UK Tribunal Decides Fate Of Bank Official Over Asantehene’s £350,000 Cash
In less than 24 hours, a UK employment tribunal will decide if an official of the Ghana International Bank was unfairly dismissed after he deposited £350,000 into Asantehene’s account.
Mark Frank Arthur has been in court challenging his dismissal, claiming “wrongful dismissal, unfair dismissal and failure to protect a whistleblower.”
UK-based ABN radio’s Vincent Owusu Appiah told Emefa Apawu on Joy FM’s Midday News Thursday the plaintiff’s fate will be known before the end of the day.
“Today [Thursday] is the final day in court [because] the witnesses have finished giving their evidence,” he said.
Mr Arthur has admitted to the Tribunal he accepted the £350,000 holdall from Otumfuo Osei Tutu II and deposited it in the King’s account without hesitation.
He said he drove home with the cash before picking an Uber taxi to the bank to do the transaction.
But he was suspended and subsequently dismissed after an investigation by outside accountants Grant Thornton found his action to be at variance with anti-money laundering regulations.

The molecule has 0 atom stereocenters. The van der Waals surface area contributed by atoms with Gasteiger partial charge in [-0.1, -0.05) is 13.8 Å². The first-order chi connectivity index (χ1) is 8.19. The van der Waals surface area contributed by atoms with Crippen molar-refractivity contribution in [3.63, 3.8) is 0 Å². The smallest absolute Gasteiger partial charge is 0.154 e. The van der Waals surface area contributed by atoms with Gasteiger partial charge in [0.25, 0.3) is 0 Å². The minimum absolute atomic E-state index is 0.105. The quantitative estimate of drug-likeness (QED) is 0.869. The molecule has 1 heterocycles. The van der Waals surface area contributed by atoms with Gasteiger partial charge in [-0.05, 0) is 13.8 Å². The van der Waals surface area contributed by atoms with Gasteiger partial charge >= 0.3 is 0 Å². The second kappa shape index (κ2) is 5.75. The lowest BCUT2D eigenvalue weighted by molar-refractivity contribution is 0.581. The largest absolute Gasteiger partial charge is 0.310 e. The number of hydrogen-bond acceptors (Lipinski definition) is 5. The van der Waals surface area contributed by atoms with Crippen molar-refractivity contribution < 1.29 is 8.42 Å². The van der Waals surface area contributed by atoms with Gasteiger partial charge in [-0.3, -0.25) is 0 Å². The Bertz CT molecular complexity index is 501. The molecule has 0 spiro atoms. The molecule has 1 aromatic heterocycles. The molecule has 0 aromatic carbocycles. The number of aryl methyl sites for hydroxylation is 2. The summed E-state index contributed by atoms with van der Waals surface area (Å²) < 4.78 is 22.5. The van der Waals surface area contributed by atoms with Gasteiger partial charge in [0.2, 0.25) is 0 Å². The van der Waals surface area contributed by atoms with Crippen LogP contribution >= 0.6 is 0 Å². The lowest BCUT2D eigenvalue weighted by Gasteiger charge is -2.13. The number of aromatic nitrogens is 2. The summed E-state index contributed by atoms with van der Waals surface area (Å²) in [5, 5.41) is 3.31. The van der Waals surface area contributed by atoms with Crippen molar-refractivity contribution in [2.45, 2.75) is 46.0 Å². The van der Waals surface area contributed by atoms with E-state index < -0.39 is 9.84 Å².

Mr Arthur said he did not follow the rules when he accepted the cash from the Asantehene because of the King’s status.
“Without a policy to follow and without wishing to offend a sovereign of my country, I found myself in a very difficult situation and one I had never been in before,” he told the Tribunal.
Mr Arthur had alleged the deposit and transfer of the amount was approved by Chief Executive of Ghana International Bank, Joseph Mensah.
But Mr Mensah has said he “didn’t even have the authority to sanction such a huge amount,” UK’s Telegraph reported Wednesday.
The Bank has insisted before the Tribunal it did not err in Mr Arthur’s dismissal.
After days of a legal tussle between Mr Arthur's lawyer and those of the bank, ABN radio’s Appiah reported the court is ready to deliver its ruling.
He said the Employment Tribunal will take the closing submission from barristers of the two parties after which it will deliver its ruling on the matter.